“I think there is some influence from the stereotype that girls are not good at engineering and math and science, and they often lose confidence even in middle school,” she said. “Then they don’t pursue the appropriate courses to move forward into high-tech careers.”


Men and women alike often cite the low numbers of girls studying math and science as the number one cause.

Even accounting for limited supply, some disparities are glaring. A mere 3 percent of venture-backed startups nationwide had female chief executives, according to a recent Babson College study.

Katie Rae, managing director of the Boston venture capital firm Project 11, said in her experience female entrepreneurs wait longer to seek funding than their male counterparts, believing they have more to prove. Whether the bar is actually higher or not, perceptions can prevent women from jumping into an environment that is commonly described as a “shark tank.”

Rae said venture capitalists can reduce the intimidation factor by reaching out to women-led companies, instead of waiting to be approached.

“If you make it more open, I think you’ll have a better pipeline of entrepreneurs to invest in,” Rae said. “Sometimes that means inviting women specifically into the tent. You have to be active.”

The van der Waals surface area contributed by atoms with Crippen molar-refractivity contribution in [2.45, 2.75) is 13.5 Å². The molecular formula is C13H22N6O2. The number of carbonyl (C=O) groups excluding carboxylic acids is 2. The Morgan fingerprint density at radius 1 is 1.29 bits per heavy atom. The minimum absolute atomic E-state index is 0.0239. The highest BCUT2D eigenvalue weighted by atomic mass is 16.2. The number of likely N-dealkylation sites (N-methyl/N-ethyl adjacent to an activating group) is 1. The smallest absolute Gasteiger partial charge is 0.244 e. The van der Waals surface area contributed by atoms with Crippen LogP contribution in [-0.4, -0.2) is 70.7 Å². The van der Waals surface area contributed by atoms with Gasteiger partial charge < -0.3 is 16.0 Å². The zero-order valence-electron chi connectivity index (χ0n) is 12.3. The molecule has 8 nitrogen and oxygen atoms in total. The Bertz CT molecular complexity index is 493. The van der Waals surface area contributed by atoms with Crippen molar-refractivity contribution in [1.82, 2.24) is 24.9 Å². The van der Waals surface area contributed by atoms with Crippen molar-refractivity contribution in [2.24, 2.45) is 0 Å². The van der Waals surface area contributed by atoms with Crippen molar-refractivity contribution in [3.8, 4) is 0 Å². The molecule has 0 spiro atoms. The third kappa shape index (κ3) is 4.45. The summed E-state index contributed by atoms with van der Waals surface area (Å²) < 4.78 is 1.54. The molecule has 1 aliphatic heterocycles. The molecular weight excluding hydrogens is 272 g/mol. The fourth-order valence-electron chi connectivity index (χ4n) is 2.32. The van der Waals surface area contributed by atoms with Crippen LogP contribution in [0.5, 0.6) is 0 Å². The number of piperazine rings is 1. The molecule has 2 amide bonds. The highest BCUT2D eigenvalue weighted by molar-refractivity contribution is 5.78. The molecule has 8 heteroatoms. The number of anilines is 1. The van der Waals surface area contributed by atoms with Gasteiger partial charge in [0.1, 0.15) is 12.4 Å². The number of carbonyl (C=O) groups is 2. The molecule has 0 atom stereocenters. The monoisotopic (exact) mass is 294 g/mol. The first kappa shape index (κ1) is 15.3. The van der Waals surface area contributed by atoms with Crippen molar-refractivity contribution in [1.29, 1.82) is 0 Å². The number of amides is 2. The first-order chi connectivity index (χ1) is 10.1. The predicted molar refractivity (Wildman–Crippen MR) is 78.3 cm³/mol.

David Chang, who heads the Boston office of PayPal, said small but intentional changes can make a company or investment portfolio more diverse. Chang used to screen the applicants for PayPal’s Start Tank, a development program for about two dozen startups in the company’s downtown office. And he picked mostly men.

About a year ago he formed a selection committee made up of men and women. The first class the committee picked had 11 companies with female founders.


“It’s not because women were choosing women,” Chang said. “But the questions we asked in the interview process exposed much more of the dynamic we hope to see in startups. It eliminated a lot of the unintentional biases.”

The PayPal office still has a Ping-Pong table, but it also has private rooms where breastfeeding mothers can pump. The company even paid attention to such details as providing women employees with a secure place to lock up their personal belongings.

Shereen Shermak, a venture capitalist whose office is at PayPal’s Start Tank, said that too often she finds male-dominated tech offices across Boston don’t have anywhere for women to lock up their purses.

“So you’re constantly carrying it around all day, which is annoying,” said Shermak, chief executive of Launch Angels, which manages small startup funds. “It’s just one of those little things.”

Some men in the business argue they should hold each other accountable for treating women as professional equals.

Sal Lupoli, cofounder of the Boston startup Phoodeez, recalled business meetings at which men directed their questions to him, while his partner, chief executive Christine Marcus, “is like invisible.”

Lupoli has a strategy when that happens: “I’ll move my chair slowly behind Christine so they stop looking at me,” he said.

Callum Borchers can be reached at Follow him on Twitter @callumborchers.